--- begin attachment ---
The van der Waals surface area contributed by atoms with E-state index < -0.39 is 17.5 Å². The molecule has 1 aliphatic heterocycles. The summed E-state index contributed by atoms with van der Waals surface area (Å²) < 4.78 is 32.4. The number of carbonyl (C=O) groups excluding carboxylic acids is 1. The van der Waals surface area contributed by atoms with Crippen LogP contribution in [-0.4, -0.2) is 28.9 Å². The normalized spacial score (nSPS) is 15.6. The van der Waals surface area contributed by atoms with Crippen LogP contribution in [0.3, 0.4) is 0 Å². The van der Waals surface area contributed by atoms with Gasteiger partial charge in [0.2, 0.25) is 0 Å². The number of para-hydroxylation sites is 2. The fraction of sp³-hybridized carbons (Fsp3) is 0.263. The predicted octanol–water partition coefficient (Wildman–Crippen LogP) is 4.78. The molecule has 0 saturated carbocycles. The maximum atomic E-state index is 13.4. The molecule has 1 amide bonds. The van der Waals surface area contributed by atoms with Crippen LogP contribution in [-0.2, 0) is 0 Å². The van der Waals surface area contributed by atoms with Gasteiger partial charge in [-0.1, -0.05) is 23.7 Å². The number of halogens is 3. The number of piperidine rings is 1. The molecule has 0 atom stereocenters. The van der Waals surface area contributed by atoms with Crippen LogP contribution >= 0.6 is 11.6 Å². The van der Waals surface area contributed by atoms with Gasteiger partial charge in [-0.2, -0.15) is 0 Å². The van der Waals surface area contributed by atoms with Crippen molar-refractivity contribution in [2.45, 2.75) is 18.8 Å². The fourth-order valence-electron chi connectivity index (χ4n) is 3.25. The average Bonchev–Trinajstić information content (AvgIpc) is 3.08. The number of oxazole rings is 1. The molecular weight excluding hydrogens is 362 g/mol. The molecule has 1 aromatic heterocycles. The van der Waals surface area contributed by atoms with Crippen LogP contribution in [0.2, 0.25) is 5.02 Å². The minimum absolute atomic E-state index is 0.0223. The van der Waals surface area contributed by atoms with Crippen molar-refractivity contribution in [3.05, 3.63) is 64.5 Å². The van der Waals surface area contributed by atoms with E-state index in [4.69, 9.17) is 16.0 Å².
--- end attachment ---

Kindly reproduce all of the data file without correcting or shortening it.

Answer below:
The van der Waals surface area contributed by atoms with E-state index < -0.39 is 17.5 Å². The molecule has 1 aliphatic heterocycles. The summed E-state index contributed by atoms with van der Waals surface area (Å²) < 4.78 is 32.4. The number of carbonyl (C=O) groups excluding carboxylic acids is 1. The van der Waals surface area contributed by atoms with Crippen LogP contribution in [-0.4, -0.2) is 28.9 Å². The normalized spacial score (nSPS) is 15.6. The van der Waals surface area contributed by atoms with Crippen LogP contribution in [0.3, 0.4) is 0 Å². The van der Waals surface area contributed by atoms with Gasteiger partial charge in [0.2, 0.25) is 0 Å². The number of para-hydroxylation sites is 2. The fraction of sp³-hybridized carbons (Fsp3) is 0.263. The predicted octanol–water partition coefficient (Wildman–Crippen LogP) is 4.78. The molecule has 0 saturated carbocycles. The maximum atomic E-state index is 13.4. The molecule has 1 amide bonds. The van der Waals surface area contributed by atoms with Crippen LogP contribution in [-0.2, 0) is 0 Å². The van der Waals surface area contributed by atoms with Gasteiger partial charge in [-0.1, -0.05) is 23.7 Å². The number of halogens is 3. The number of piperidine rings is 1. The molecule has 0 atom stereocenters. The van der Waals surface area contributed by atoms with Crippen LogP contribution >= 0.6 is 11.6 Å². The van der Waals surface area contributed by atoms with Gasteiger partial charge in [-0.2, -0.15) is 0 Å². The van der Waals surface area contributed by atoms with Crippen molar-refractivity contribution in [2.45, 2.75) is 18.8 Å². The fourth-order valence-electron chi connectivity index (χ4n) is 3.25. The average Bonchev–Trinajstić information content (AvgIpc) is 3.08. The number of oxazole rings is 1. The molecular weight excluding hydrogens is 362 g/mol. The molecule has 1 aromatic heterocycles. The van der Waals surface area contributed by atoms with Crippen LogP contribution in [0.2, 0.25) is 5.02 Å². The minimum absolute atomic E-state index is 0.0223. The van der Waals surface area contributed by atoms with Crippen molar-refractivity contribution in [3.05, 3.63) is 64.5 Å². The van der Waals surface area contributed by atoms with E-state index in [4.69, 9.17) is 16.0 Å².